- Checking the status of security controls — such as firewalls or authorization management — is needed to verify the required controls are in place and working as expected
- There is a need to understand the technical threats of the application and it’s environment, as well as exploitation and abuse opportunities, along with the involved risks
- Risk register needs to be enriched with up-to-date technical discoveries
- Organization’s tolerance or resilience to specific threats needs to be understood
- Security of an application produced by a third-party needs to be checked
- Security of a technical system supplied by a third party needs to be checked
- Fluent operation of a framework or standard, such as the controls in ISO 27001 Annex A, needs to be verified
- Company’s external threats and their enablers must be understood
In addition to implementing a technical perspective and a technically comprehensive test, our approach is to understand the business as well as the threat model. In this way, we will be able to communicate and help you with what our findings affect, how they can be exploited in practice – and how to stay protected.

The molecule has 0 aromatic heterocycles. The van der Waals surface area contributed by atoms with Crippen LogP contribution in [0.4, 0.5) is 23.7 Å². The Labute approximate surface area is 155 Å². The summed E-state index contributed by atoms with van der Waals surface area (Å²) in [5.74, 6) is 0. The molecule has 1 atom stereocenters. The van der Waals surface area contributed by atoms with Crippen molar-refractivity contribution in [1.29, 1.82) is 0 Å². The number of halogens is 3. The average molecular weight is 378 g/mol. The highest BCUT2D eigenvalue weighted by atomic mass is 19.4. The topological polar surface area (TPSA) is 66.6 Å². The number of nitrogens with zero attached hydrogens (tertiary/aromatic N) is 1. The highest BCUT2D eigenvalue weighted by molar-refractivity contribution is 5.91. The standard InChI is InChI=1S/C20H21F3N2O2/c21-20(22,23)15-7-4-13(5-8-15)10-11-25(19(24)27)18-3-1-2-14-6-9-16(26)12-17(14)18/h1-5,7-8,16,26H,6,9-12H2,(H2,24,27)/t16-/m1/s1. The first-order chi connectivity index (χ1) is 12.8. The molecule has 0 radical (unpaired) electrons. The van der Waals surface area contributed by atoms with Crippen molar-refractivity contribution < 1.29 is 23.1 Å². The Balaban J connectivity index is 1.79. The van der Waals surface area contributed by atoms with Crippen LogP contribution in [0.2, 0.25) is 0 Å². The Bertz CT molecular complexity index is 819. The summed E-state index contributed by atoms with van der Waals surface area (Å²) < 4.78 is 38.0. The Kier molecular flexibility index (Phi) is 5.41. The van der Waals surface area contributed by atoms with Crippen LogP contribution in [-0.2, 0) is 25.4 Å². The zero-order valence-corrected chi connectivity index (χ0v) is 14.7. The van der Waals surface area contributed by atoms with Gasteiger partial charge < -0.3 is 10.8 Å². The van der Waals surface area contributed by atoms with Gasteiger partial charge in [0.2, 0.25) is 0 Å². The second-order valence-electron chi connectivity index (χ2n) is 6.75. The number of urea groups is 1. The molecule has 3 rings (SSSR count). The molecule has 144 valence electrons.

More details about our methods and tools
Our goal is to deliver all our expertise to customers, to the full. We utilize all members of our team in the assignments if the situation demands it — and sometimes it does.
Each assignment also includes QA; we monitor the quality of our work and review results and reports before final delivery.
Although we use a lot of different tools, our testing is not fundamentally tool-driven. Our reports are not based on a single tool. We always strive to add value by thinking like our opponent, thus forming the perfect strategy for each assignment. We try to think like the hackers do.
Our Test Lead and resident hacker is Mr. Jarmo Puttonen. Jarmo is better known in the security scene as Putsi. Jarmo is one of Finland’s toughest security testers and he does both traditional security testing and bug bounty programs. Jarmo is Finland’s most successful bug bounty hacker and is constantly on the global Top-100 list on the HackerOne platform. In the Finnish bug bounty scene, Jarmo has gained fame and glory in the programs of LähiTapiola, Vero, Suomi.fi and the Population Data Services (VRK), just to mention a few. Jarmo has also worked as a software developer, which is why he has experience and knowledge of using different programming languages – and their weaknesses.
Let's do it together